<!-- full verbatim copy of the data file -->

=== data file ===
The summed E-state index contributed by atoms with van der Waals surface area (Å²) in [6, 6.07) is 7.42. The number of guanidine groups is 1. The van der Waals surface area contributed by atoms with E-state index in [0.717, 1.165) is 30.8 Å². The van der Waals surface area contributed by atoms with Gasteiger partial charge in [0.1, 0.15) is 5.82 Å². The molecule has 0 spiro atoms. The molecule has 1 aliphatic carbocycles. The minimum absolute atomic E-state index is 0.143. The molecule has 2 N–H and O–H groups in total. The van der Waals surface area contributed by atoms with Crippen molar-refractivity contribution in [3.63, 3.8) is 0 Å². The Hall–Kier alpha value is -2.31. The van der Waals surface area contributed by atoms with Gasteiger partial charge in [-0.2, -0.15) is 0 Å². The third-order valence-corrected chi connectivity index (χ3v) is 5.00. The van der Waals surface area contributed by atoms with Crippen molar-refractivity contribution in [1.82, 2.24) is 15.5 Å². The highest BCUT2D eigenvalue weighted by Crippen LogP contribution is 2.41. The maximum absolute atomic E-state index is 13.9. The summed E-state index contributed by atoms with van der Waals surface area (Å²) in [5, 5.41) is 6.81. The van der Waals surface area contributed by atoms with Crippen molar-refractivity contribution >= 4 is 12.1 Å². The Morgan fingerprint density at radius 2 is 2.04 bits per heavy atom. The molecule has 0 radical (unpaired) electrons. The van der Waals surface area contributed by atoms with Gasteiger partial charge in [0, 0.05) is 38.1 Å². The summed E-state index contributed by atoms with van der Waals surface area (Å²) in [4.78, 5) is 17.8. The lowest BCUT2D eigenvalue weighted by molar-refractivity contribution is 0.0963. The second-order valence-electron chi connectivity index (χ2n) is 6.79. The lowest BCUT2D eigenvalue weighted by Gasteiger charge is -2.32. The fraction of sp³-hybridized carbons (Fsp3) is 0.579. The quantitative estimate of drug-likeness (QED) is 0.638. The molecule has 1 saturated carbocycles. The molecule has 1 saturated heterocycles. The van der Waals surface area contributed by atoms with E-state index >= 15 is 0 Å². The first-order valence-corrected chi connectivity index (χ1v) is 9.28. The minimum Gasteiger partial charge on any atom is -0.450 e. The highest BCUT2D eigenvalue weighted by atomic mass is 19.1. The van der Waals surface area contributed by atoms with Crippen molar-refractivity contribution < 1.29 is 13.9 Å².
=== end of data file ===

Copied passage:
The summed E-state index contributed by atoms with van der Waals surface area (Å²) in [6, 6.07) is 7.42. The number of guanidine groups is 1. The van der Waals surface area contributed by atoms with E-state index in [0.717, 1.165) is 30.8 Å². The van der Waals surface area contributed by atoms with Gasteiger partial charge in [0.1, 0.15) is 5.82 Å². The molecule has 0 spiro atoms. The molecule has 1 aliphatic carbocycles. The minimum absolute atomic E-state index is 0.143. The molecule has 2 N–H and O–H groups in total. The van der Waals surface area contributed by atoms with Crippen molar-refractivity contribution in [3.63, 3.8) is 0 Å². The Hall–Kier alpha value is -2.31. The van der Waals surface area contributed by atoms with Gasteiger partial charge in [-0.2, -0.15) is 0 Å². The third-order valence-corrected chi connectivity index (χ3v) is 5.00. The van der Waals surface area contributed by atoms with Crippen molar-refractivity contribution in [1.82, 2.24) is 15.5 Å². The highest BCUT2D eigenvalue weighted by Crippen LogP contribution is 2.41. The maximum absolute atomic E-state index is 13.9. The summed E-state index contributed by atoms with van der Waals surface area (Å²) in [5, 5.41) is 6.81. The van der Waals surface area contributed by atoms with Crippen molar-refractivity contribution >= 4 is 12.1 Å². The Morgan fingerprint density at radius 2 is 2.04 bits per heavy atom. The molecule has 0 radical (unpaired) electrons. The van der Waals surface area contributed by atoms with Gasteiger partial charge in [0, 0.05) is 38.1 Å². The summed E-state index contributed by atoms with van der Waals surface area (Å²) in [4.78, 5) is 17.8. The lowest BCUT2D eigenvalue weighted by molar-refractivity contribution is 0.0963. The second-order valence-electron chi connectivity index (χ2n) is 6.79. The lowest BCUT2D eigenvalue weighted by Gasteiger charge is -2.32. The fraction of sp³-hybridized carbons (Fsp3) is 0.579. The quantitative estimate of drug-likeness (QED) is 0.638. The molecule has 1 saturated carbocycles. The molecule has 1 saturated heterocycles. The van der Waals surface area contributed by atoms with E-state index >= 15 is 0 Å². The first-order valence-corrected chi connectivity index (χ1v) is 9.28. The minimum Gasteiger partial charge on any atom is -0.450 e. The highest BCUT2D eigenvalue weighted by atomic mass is 19.1. The van der Waals surface area contributed by atoms with Crippen molar-refractivity contribution < 1.29 is 13.9 Å².